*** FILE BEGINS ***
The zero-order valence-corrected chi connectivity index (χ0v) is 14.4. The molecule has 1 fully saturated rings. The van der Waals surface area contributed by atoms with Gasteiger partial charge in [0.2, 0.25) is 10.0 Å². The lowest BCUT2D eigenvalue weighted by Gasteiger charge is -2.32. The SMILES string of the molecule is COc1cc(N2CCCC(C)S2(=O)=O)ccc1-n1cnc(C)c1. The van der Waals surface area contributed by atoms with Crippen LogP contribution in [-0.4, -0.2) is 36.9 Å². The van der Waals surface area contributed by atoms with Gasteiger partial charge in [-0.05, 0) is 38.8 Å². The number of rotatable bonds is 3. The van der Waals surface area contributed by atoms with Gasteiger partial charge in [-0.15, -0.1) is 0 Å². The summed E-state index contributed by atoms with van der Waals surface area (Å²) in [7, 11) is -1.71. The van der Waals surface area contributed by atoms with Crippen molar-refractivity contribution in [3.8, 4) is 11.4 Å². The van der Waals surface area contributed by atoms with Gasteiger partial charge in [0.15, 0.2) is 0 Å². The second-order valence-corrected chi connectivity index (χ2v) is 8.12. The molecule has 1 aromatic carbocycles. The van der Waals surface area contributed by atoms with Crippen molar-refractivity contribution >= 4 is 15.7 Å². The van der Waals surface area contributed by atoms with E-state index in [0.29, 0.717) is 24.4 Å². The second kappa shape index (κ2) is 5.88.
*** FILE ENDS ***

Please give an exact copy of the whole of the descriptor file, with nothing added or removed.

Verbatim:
The zero-order valence-corrected chi connectivity index (χ0v) is 14.4. The molecule has 1 fully saturated rings. The van der Waals surface area contributed by atoms with Gasteiger partial charge in [0.2, 0.25) is 10.0 Å². The lowest BCUT2D eigenvalue weighted by Gasteiger charge is -2.32. The SMILES string of the molecule is COc1cc(N2CCCC(C)S2(=O)=O)ccc1-n1cnc(C)c1. The van der Waals surface area contributed by atoms with Crippen LogP contribution in [-0.4, -0.2) is 36.9 Å². The van der Waals surface area contributed by atoms with Gasteiger partial charge in [-0.05, 0) is 38.8 Å². The number of rotatable bonds is 3. The van der Waals surface area contributed by atoms with Gasteiger partial charge in [-0.15, -0.1) is 0 Å². The summed E-state index contributed by atoms with van der Waals surface area (Å²) in [7, 11) is -1.71. The van der Waals surface area contributed by atoms with Crippen molar-refractivity contribution in [3.8, 4) is 11.4 Å². The van der Waals surface area contributed by atoms with Gasteiger partial charge in [0.15, 0.2) is 0 Å². The second-order valence-corrected chi connectivity index (χ2v) is 8.12. The molecule has 1 aromatic carbocycles. The van der Waals surface area contributed by atoms with Crippen molar-refractivity contribution >= 4 is 15.7 Å². The van der Waals surface area contributed by atoms with E-state index in [0.29, 0.717) is 24.4 Å². The second kappa shape index (κ2) is 5.88.